It’s Monday morning (January 30) and six-year-old Roshni Sahu is in a hurry to get to her school in Kapsi village of Balod district in Chhattisgarh. An animated, educational short film is scheduled for screening this morning at school and Roshni wants a front row seat.
Roshni is a Class I student at Kapsi Government Primary School. The school has replaced its blackboard with a projector, has internet connectivity and teachers use a laptop to teach students.
A digital revolution is sweeping through 47 government primary schools in Balod, transforming the way students, teachers and parents view education
Roshni is not the only student in rural Chhattisgarh getting a chance at digital learning. A digital revolution is sweeping through 47 government primary schools in Balod, transforming the way students, teachers and parents view education.
Her father, Shivkumar Sahu, the panchayat secretary of his village, says government schools in Balod are giving private ones a run for their money. In fact, he admitted his daughter to the government school after what he calls an “unproductive” year in a private school.
“My daughter wasn’t able to learn anything in the private school. She was getting duller day by day,” says Sahu. He paid a steep Rs 27,000 for her year in the private school whereas the government school is completely free.
He is happy with her progress at the public school which offers digitally aided “smart classes”. “The smart classes have changed her. Roshni can identify letters and count. She can even spell ‘elephant’ and recite English poems fluently. And she’s only in Class I!” says a beaming Sahu. “At home, she teaches her younger sister using her mother’s mobile phone,” he adds.
Each of the 47 schools has a projector and a laptop, donated by gram panchayats and individual villagers. The syllabus and the study material are decided on by the teachers. “Sometimes we use Youtube content,” says Neel Kamal Thakur, a teacher at Kapsi Government Primary School.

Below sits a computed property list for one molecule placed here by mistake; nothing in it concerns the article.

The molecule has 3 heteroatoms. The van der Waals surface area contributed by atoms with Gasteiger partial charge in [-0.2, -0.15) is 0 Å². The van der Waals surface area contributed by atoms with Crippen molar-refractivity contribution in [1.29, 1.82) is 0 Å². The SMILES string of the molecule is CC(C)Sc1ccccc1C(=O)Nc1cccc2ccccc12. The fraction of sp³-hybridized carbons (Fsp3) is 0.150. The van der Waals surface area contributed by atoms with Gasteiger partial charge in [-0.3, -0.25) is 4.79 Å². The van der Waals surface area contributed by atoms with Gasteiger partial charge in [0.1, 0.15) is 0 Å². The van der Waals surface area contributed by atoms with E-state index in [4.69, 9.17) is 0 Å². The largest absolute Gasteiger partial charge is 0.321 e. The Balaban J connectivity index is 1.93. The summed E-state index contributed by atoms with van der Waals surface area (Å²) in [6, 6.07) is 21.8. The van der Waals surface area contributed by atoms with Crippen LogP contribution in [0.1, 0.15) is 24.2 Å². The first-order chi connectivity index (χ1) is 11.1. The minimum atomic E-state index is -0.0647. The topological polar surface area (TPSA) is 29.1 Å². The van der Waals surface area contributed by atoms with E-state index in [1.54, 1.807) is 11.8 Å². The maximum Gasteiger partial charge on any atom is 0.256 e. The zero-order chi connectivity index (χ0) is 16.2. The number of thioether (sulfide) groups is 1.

“Last year, after 12 students dropped out, student strength fell to 60. But after smart classes were introduced, we admitted 34 new students. The strength now is 94” — Neel Kamal Thakur, teacher
The digital classes are also helping improve the civic sense and awareness of students, he says. They now understand the importance of cleanliness and the harmful effects of plastics on the environment. “They saw a documentary on Youtube and now they’re learning to make paper bags,” says Thakur.
District collector Rajesh Singh Rana has had a big role to play in ushering in the digital revolution in Balod’s government schools. “A year ago, we started using projectors in 47 of 140 schools in the district. Things have gone well so far. The dropout rate has fallen since we introduced the projectors,” says Rana.
Thakur validates this. “Last year, after 12 students dropped out, student strength fell to 60. But after smart classes were introduced, we admitted 34 new students. The strength now is 94!” says Thakur. Attendance has also gone up, he adds.
But there are infrastructural problems like inadequate electricity supply and teacher training that Rana and the village community can’t address.
“Electricity is the biggest challenge in rural areas for schools trying to introduce tech-based training,” says VP Niranjan Aradhya, fellow, Centre for Child and the Law, National Law School of India University.
“Besides, most teachers lack computer knowledge. Unless the effectiveness of such computer-based training is measured and monitored, one-to-one direct engagement between teachers and students would be more beneficial than technology,” he says.
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